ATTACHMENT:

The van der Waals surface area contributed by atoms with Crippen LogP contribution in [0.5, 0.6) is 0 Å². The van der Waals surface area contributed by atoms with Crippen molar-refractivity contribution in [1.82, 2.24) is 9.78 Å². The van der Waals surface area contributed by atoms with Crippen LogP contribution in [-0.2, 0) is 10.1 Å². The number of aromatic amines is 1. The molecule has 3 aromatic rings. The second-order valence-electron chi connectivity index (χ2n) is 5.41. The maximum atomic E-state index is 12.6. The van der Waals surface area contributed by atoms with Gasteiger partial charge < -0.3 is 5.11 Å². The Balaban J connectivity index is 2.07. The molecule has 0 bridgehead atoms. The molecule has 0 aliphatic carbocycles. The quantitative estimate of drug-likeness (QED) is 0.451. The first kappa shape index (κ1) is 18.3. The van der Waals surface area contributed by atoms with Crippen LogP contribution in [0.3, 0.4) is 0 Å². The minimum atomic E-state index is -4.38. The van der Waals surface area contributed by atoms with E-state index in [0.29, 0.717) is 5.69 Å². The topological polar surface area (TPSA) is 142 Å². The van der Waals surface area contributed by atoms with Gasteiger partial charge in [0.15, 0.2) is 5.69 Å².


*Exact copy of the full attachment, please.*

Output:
The van der Waals surface area contributed by atoms with Crippen LogP contribution in [0.5, 0.6) is 0 Å². The van der Waals surface area contributed by atoms with Crippen molar-refractivity contribution in [1.82, 2.24) is 9.78 Å². The van der Waals surface area contributed by atoms with Crippen LogP contribution in [-0.2, 0) is 10.1 Å². The number of aromatic amines is 1. The molecule has 3 aromatic rings. The second-order valence-electron chi connectivity index (χ2n) is 5.41. The maximum atomic E-state index is 12.6. The van der Waals surface area contributed by atoms with Gasteiger partial charge < -0.3 is 5.11 Å². The Balaban J connectivity index is 2.07. The molecule has 0 bridgehead atoms. The molecule has 0 aliphatic carbocycles. The quantitative estimate of drug-likeness (QED) is 0.451. The first kappa shape index (κ1) is 18.3. The van der Waals surface area contributed by atoms with Crippen LogP contribution in [0.3, 0.4) is 0 Å². The minimum atomic E-state index is -4.38. The van der Waals surface area contributed by atoms with E-state index in [0.29, 0.717) is 5.69 Å². The topological polar surface area (TPSA) is 142 Å². The van der Waals surface area contributed by atoms with Gasteiger partial charge in [0.15, 0.2) is 5.69 Å².